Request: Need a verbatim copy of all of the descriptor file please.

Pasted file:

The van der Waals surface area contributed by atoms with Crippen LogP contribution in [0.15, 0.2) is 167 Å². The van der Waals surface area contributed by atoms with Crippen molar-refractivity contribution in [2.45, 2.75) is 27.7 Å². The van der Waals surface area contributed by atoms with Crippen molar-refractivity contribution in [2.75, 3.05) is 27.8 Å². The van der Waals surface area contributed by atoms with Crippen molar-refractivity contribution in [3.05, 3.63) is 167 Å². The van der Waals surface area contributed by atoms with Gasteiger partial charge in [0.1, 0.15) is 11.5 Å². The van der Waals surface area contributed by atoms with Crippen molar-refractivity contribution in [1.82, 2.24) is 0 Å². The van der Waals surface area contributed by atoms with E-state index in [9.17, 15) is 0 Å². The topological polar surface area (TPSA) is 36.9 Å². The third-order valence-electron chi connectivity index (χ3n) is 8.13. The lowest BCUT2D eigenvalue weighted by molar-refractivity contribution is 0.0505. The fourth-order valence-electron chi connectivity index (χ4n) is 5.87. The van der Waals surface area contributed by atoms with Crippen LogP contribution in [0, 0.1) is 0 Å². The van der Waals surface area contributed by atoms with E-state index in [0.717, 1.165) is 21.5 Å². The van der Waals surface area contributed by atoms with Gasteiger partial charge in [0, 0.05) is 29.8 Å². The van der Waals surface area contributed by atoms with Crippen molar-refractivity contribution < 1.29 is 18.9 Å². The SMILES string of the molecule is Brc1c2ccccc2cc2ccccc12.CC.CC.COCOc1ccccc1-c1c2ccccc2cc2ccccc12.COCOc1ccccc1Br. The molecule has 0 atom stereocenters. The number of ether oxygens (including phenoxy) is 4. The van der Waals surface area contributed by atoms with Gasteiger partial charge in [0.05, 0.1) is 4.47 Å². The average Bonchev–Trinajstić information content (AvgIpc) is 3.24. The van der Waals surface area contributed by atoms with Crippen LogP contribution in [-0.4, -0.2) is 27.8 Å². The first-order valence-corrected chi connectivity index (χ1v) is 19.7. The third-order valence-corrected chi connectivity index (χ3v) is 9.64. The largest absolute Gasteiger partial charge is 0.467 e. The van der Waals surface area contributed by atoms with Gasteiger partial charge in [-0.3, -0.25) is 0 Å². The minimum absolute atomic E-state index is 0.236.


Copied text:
The van der Waals surface area contributed by atoms with Crippen LogP contribution in [0.15, 0.2) is 167 Å². The van der Waals surface area contributed by atoms with Crippen molar-refractivity contribution in [2.45, 2.75) is 27.7 Å². The van der Waals surface area contributed by atoms with Crippen molar-refractivity contribution in [2.75, 3.05) is 27.8 Å². The van der Waals surface area contributed by atoms with Crippen molar-refractivity contribution in [3.05, 3.63) is 167 Å². The van der Waals surface area contributed by atoms with Gasteiger partial charge in [0.1, 0.15) is 11.5 Å². The van der Waals surface area contributed by atoms with Crippen molar-refractivity contribution in [1.82, 2.24) is 0 Å². The van der Waals surface area contributed by atoms with E-state index in [9.17, 15) is 0 Å². The topological polar surface area (TPSA) is 36.9 Å². The third-order valence-electron chi connectivity index (χ3n) is 8.13. The lowest BCUT2D eigenvalue weighted by molar-refractivity contribution is 0.0505. The fourth-order valence-electron chi connectivity index (χ4n) is 5.87. The van der Waals surface area contributed by atoms with Crippen LogP contribution in [0, 0.1) is 0 Å². The van der Waals surface area contributed by atoms with E-state index in [0.717, 1.165) is 21.5 Å². The van der Waals surface area contributed by atoms with Gasteiger partial charge in [0, 0.05) is 29.8 Å². The van der Waals surface area contributed by atoms with Crippen molar-refractivity contribution < 1.29 is 18.9 Å². The SMILES string of the molecule is Brc1c2ccccc2cc2ccccc12.CC.CC.COCOc1ccccc1-c1c2ccccc2cc2ccccc12.COCOc1ccccc1Br. The molecule has 0 atom stereocenters. The number of ether oxygens (including phenoxy) is 4. The van der Waals surface area contributed by atoms with Gasteiger partial charge in [0.05, 0.1) is 4.47 Å². The average Bonchev–Trinajstić information content (AvgIpc) is 3.24. The van der Waals surface area contributed by atoms with Crippen LogP contribution in [-0.4, -0.2) is 27.8 Å². The first-order valence-corrected chi connectivity index (χ1v) is 19.7. The third-order valence-corrected chi connectivity index (χ3v) is 9.64. The largest absolute Gasteiger partial charge is 0.467 e. The van der Waals surface area contributed by atoms with Gasteiger partial charge in [-0.3, -0.25) is 0 Å². The minimum absolute atomic E-state index is 0.236.